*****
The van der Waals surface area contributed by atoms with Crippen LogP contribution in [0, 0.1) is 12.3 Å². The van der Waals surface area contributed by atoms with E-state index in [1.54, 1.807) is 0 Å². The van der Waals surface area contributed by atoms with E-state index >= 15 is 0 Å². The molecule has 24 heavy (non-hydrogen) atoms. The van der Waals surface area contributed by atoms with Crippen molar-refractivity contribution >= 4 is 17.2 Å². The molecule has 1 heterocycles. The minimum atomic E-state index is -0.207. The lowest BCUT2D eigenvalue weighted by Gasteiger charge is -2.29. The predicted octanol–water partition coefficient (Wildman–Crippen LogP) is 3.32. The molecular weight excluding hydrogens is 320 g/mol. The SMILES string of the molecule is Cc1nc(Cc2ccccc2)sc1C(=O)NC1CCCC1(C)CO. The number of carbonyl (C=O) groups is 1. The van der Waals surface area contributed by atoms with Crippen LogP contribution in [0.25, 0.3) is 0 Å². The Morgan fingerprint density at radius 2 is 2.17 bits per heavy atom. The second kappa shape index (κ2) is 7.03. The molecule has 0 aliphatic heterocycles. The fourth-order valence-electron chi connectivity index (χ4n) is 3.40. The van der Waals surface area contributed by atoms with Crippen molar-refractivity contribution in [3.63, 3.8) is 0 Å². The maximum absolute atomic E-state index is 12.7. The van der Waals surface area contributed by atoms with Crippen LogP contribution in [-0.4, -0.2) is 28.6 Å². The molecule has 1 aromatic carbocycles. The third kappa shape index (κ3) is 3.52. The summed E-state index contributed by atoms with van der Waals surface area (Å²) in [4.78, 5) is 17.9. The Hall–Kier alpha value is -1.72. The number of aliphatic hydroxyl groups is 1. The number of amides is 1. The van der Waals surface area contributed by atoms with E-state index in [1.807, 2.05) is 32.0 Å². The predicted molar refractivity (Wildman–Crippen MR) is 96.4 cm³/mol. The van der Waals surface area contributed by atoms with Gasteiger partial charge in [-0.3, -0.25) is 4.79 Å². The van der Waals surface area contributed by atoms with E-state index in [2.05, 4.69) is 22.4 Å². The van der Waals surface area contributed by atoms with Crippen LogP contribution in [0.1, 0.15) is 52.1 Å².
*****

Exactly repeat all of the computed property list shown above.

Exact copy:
The van der Waals surface area contributed by atoms with Crippen LogP contribution in [0, 0.1) is 12.3 Å². The van der Waals surface area contributed by atoms with E-state index in [1.54, 1.807) is 0 Å². The van der Waals surface area contributed by atoms with E-state index >= 15 is 0 Å². The molecule has 24 heavy (non-hydrogen) atoms. The van der Waals surface area contributed by atoms with Crippen molar-refractivity contribution >= 4 is 17.2 Å². The molecule has 1 heterocycles. The minimum atomic E-state index is -0.207. The lowest BCUT2D eigenvalue weighted by Gasteiger charge is -2.29. The predicted octanol–water partition coefficient (Wildman–Crippen LogP) is 3.32. The molecular weight excluding hydrogens is 320 g/mol. The SMILES string of the molecule is Cc1nc(Cc2ccccc2)sc1C(=O)NC1CCCC1(C)CO. The number of carbonyl (C=O) groups is 1. The van der Waals surface area contributed by atoms with Crippen LogP contribution in [0.25, 0.3) is 0 Å². The Morgan fingerprint density at radius 2 is 2.17 bits per heavy atom. The second kappa shape index (κ2) is 7.03. The molecule has 0 aliphatic heterocycles. The fourth-order valence-electron chi connectivity index (χ4n) is 3.40. The van der Waals surface area contributed by atoms with Crippen molar-refractivity contribution in [3.63, 3.8) is 0 Å². The maximum absolute atomic E-state index is 12.7. The van der Waals surface area contributed by atoms with Crippen LogP contribution in [-0.4, -0.2) is 28.6 Å². The molecule has 1 aromatic carbocycles. The third kappa shape index (κ3) is 3.52. The summed E-state index contributed by atoms with van der Waals surface area (Å²) in [4.78, 5) is 17.9. The Hall–Kier alpha value is -1.72. The number of aliphatic hydroxyl groups is 1. The number of amides is 1. The van der Waals surface area contributed by atoms with E-state index in [1.807, 2.05) is 32.0 Å². The predicted molar refractivity (Wildman–Crippen MR) is 96.4 cm³/mol. The van der Waals surface area contributed by atoms with Gasteiger partial charge in [-0.3, -0.25) is 4.79 Å². The van der Waals surface area contributed by atoms with E-state index in [2.05, 4.69) is 22.4 Å². The van der Waals surface area contributed by atoms with Crippen LogP contribution in [0.1, 0.15) is 52.1 Å².